Hiatus hernia is a condition in which the upper part of your stomach moves up into your chest, which happens to be very common for people at the age of 50 or above. Check out what you might need to know about hiatus hernia cough.
The Facts About Hiatus Hernia Cough
When the upper portion of your stomach bulges across the large muscle separating your belly and chest (diaphragm), that’s when a hiatal hernia develops. Your diaphragm is designed to have a small opening called hiatus through which the esophagus passes prior to binding to the stomach. In a hiatal hernia, your stomach pushes itself up through that opening and into the diaphragm.
Typically, a small hiatus hernia doesn’t cause you any problems, and you might not even know it exists unless your healthcare provider accidentally discovers it while checking for another condition. However, a large hiatal hernia allows the acid and food from your stomach to go back up into the food tube, which can lead to some conditions such as heartburn, digestion problems, and hiatus hernia cough.
As mentioned before, a small hiatus hernia can produce no symptoms or signs, but a larger hiatus hernia can have a variety of symptoms:
- Trouble swallowing (experiencing pain when swallowing)
- Shortness of breath (feeling hard to breathe)
- Abdominal or chest pain
- Heartburn (have a painful burning sensation in the chest, usually after eating)
- Regurgitation of liquids or food into your mouth
- Acid reflux (the stomach acid backflow into the esophagus)
- Passing of black stools or vomiting blood which might be a sign of gastrointestinal bleeding
Also, these symptoms can become more painful and worse on certain occasions, such as lying flat after meals which can be resolved by sitting up or walking. In some cases, the condition can cause hiatal hernia, cough, and even spasm of the airway in your lungs which is nervous reflexes.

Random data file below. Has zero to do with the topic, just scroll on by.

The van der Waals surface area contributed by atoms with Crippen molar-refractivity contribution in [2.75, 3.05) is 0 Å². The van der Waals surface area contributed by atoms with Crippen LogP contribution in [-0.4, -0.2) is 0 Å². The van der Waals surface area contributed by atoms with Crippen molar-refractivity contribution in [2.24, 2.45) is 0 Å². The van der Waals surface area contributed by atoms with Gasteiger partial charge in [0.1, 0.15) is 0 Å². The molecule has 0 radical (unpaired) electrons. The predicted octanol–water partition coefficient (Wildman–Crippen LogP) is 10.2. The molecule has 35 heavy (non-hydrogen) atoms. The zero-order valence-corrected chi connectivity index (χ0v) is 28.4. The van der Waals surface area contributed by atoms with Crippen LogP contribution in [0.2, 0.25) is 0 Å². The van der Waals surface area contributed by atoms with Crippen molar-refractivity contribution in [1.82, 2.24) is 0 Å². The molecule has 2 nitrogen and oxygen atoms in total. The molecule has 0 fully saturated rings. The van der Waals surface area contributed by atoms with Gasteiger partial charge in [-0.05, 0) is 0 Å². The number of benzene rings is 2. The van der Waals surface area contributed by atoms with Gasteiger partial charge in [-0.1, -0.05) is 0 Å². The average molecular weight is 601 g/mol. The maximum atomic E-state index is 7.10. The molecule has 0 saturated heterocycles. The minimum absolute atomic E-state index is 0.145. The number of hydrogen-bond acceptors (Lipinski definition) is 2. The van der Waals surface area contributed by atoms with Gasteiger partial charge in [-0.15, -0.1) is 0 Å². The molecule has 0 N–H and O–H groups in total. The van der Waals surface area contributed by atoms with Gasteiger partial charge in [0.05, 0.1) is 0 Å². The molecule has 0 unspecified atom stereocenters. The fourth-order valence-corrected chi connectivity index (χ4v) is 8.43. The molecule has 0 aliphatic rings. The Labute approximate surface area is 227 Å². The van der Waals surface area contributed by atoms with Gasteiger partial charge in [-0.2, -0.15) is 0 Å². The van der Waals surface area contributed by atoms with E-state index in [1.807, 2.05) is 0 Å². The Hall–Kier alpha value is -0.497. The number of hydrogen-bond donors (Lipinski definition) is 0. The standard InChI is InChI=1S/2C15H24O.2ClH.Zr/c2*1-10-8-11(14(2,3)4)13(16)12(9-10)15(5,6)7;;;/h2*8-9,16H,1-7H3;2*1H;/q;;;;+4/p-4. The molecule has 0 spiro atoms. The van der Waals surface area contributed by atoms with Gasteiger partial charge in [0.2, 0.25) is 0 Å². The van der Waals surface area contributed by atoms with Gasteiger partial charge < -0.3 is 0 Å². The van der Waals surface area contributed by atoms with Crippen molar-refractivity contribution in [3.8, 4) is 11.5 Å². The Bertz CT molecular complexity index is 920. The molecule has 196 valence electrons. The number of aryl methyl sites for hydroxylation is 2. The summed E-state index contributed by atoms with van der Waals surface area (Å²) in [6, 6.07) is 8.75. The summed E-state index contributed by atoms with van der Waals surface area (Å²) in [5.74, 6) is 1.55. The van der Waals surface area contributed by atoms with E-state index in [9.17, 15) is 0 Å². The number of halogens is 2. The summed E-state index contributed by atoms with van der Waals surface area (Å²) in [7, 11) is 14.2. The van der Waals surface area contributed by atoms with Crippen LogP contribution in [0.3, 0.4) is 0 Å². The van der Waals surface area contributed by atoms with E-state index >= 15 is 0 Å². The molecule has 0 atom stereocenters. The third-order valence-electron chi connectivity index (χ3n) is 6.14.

What Are the Causes of Hiatus Hernia Cough?
Though rare, some people with hiatus hernia can experience asthma, coughing spasms, or repeated lung infections such as bronchitis and pneumonia. All this is due to the aspiration or inhalation of reflux acid droplets into the lungs.
There aren’t any exact causes for hiatal hernia, but it may be caused by:
- Being born with an unnaturally large hiatus
- Injury to the area such as after certain kinds of surgery or trauma
- Age-related changes to your chest (diaphragm)
- Additionally, people who are obese and/or older than 50 are more likely to develop hiatal hernia.
How to Stop Coughing from Hiatal Hernia
To treat hiatus hernia cough, you should start with the source itself by following these treatments:
- Stop smoking: smoke from cigarettes can irritate the digestive system and worsen symptoms.
- Get some medication: consult your doctor or pharmacist.
- Change your eating habits: have smaller portions, don’t skip meals, and do other things that help with treating GERD.
- Surgery: the worst-case scenario is that all the others’ treatments haven’t worked, and the symptoms are getting worse.
In any case, a hiatal hernia is a serious condition and should be dealt with as soon as possible. If your condition is left untreated, it can cause extremely bad complications such as fatigue, loss of appetite, loss of weight, difficulty doing daily activities, and hiatus hernia cough. The best route of action is to seek help from healthcare providers and look into a suitable treatment for you.
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Have you tried health tracking apps? What was your experience? Share your thoughts in the comment section below!